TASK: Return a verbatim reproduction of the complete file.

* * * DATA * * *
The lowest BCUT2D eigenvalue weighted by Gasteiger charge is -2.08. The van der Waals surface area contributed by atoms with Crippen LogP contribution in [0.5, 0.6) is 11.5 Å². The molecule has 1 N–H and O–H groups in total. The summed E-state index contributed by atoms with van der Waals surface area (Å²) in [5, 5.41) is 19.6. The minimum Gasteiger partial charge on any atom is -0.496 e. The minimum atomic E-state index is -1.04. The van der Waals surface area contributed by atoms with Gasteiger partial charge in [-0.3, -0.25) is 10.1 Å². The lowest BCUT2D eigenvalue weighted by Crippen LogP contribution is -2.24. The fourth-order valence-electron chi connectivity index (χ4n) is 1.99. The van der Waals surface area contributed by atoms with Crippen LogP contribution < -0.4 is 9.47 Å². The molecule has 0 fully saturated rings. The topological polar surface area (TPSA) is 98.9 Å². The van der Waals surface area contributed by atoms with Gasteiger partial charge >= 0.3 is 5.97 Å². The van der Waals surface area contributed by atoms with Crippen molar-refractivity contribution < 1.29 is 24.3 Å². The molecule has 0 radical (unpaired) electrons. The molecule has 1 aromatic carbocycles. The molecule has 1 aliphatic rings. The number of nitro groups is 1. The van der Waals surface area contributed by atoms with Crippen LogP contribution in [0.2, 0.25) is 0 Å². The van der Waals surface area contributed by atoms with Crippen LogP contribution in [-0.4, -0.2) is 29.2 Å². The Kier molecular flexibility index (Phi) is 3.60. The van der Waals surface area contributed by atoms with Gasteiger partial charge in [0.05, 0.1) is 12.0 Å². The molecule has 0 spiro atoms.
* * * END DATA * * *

The lowest BCUT2D eigenvalue weighted by Gasteiger charge is -2.08. The van der Waals surface area contributed by atoms with Crippen LogP contribution in [0.5, 0.6) is 11.5 Å². The molecule has 1 N–H and O–H groups in total. The summed E-state index contributed by atoms with van der Waals surface area (Å²) in [5, 5.41) is 19.6. The minimum Gasteiger partial charge on any atom is -0.496 e. The minimum atomic E-state index is -1.04. The van der Waals surface area contributed by atoms with Gasteiger partial charge in [-0.3, -0.25) is 10.1 Å². The lowest BCUT2D eigenvalue weighted by Crippen LogP contribution is -2.24. The fourth-order valence-electron chi connectivity index (χ4n) is 1.99. The van der Waals surface area contributed by atoms with Crippen LogP contribution < -0.4 is 9.47 Å². The molecule has 0 fully saturated rings. The topological polar surface area (TPSA) is 98.9 Å². The van der Waals surface area contributed by atoms with Gasteiger partial charge >= 0.3 is 5.97 Å². The van der Waals surface area contributed by atoms with Crippen molar-refractivity contribution < 1.29 is 24.3 Å². The molecule has 0 radical (unpaired) electrons. The molecule has 1 aromatic carbocycles. The molecule has 1 aliphatic rings. The number of nitro groups is 1. The van der Waals surface area contributed by atoms with Crippen LogP contribution in [0.2, 0.25) is 0 Å². The van der Waals surface area contributed by atoms with Crippen LogP contribution in [-0.4, -0.2) is 29.2 Å². The Kier molecular flexibility index (Phi) is 3.60. The van der Waals surface area contributed by atoms with Gasteiger partial charge in [0.05, 0.1) is 12.0 Å². The molecule has 0 spiro atoms.